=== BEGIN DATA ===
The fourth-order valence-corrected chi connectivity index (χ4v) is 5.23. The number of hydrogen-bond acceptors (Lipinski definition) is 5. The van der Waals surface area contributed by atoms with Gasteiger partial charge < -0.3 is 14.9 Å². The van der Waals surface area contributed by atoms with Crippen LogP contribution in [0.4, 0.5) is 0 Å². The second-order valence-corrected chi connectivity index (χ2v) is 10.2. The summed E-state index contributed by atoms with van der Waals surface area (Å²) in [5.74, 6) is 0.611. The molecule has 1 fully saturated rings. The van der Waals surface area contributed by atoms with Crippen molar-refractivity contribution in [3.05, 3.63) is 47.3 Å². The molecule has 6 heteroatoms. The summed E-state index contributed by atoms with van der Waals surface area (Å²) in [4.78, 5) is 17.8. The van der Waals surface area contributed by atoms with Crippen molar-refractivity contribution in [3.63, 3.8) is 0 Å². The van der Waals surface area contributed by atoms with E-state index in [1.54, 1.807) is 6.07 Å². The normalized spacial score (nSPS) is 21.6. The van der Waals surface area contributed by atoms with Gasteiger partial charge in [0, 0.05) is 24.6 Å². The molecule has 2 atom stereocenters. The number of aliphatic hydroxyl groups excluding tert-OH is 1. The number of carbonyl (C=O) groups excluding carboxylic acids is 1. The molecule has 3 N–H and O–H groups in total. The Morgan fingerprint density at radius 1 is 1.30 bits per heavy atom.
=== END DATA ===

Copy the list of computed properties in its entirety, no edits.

The fourth-order valence-corrected chi connectivity index (χ4v) is 5.23. The number of hydrogen-bond acceptors (Lipinski definition) is 5. The van der Waals surface area contributed by atoms with Gasteiger partial charge < -0.3 is 14.9 Å². The van der Waals surface area contributed by atoms with Crippen LogP contribution in [0.4, 0.5) is 0 Å². The second-order valence-corrected chi connectivity index (χ2v) is 10.2. The summed E-state index contributed by atoms with van der Waals surface area (Å²) in [5.74, 6) is 0.611. The molecule has 1 fully saturated rings. The van der Waals surface area contributed by atoms with Crippen molar-refractivity contribution in [3.05, 3.63) is 47.3 Å². The molecule has 6 heteroatoms. The summed E-state index contributed by atoms with van der Waals surface area (Å²) in [4.78, 5) is 17.8. The van der Waals surface area contributed by atoms with Crippen molar-refractivity contribution in [3.63, 3.8) is 0 Å². The van der Waals surface area contributed by atoms with E-state index in [1.54, 1.807) is 6.07 Å². The normalized spacial score (nSPS) is 21.6. The van der Waals surface area contributed by atoms with Gasteiger partial charge in [0, 0.05) is 24.6 Å². The molecule has 2 atom stereocenters. The number of aliphatic hydroxyl groups excluding tert-OH is 1. The number of carbonyl (C=O) groups excluding carboxylic acids is 1. The molecule has 3 N–H and O–H groups in total. The Morgan fingerprint density at radius 1 is 1.30 bits per heavy atom.